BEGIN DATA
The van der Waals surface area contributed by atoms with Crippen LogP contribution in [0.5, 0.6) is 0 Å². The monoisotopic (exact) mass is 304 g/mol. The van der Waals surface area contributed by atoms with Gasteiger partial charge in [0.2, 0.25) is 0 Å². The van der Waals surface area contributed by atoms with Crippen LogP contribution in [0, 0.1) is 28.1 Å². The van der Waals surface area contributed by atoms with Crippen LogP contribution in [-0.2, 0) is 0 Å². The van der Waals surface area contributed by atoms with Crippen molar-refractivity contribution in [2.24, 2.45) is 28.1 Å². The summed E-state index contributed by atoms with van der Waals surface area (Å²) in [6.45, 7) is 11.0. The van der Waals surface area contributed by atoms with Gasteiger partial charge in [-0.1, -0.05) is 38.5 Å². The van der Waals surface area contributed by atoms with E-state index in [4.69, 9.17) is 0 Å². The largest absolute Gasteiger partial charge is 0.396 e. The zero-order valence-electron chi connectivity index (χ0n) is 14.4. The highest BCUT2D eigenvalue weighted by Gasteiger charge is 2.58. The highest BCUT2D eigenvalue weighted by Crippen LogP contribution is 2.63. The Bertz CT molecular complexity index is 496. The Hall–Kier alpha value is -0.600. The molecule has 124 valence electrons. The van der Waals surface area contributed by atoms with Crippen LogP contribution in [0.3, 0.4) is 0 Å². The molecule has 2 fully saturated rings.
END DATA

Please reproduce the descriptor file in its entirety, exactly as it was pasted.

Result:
The van der Waals surface area contributed by atoms with Crippen LogP contribution in [0.5, 0.6) is 0 Å². The monoisotopic (exact) mass is 304 g/mol. The van der Waals surface area contributed by atoms with Gasteiger partial charge in [0.2, 0.25) is 0 Å². The van der Waals surface area contributed by atoms with Crippen LogP contribution in [0, 0.1) is 28.1 Å². The van der Waals surface area contributed by atoms with Crippen LogP contribution in [-0.2, 0) is 0 Å². The van der Waals surface area contributed by atoms with Crippen molar-refractivity contribution in [2.24, 2.45) is 28.1 Å². The summed E-state index contributed by atoms with van der Waals surface area (Å²) in [6.45, 7) is 11.0. The van der Waals surface area contributed by atoms with Gasteiger partial charge in [-0.1, -0.05) is 38.5 Å². The van der Waals surface area contributed by atoms with E-state index in [4.69, 9.17) is 0 Å². The largest absolute Gasteiger partial charge is 0.396 e. The zero-order valence-electron chi connectivity index (χ0n) is 14.4. The highest BCUT2D eigenvalue weighted by Gasteiger charge is 2.58. The highest BCUT2D eigenvalue weighted by Crippen LogP contribution is 2.63. The Bertz CT molecular complexity index is 496. The Hall–Kier alpha value is -0.600. The molecule has 124 valence electrons. The van der Waals surface area contributed by atoms with Crippen LogP contribution in [0.3, 0.4) is 0 Å². The molecule has 2 fully saturated rings.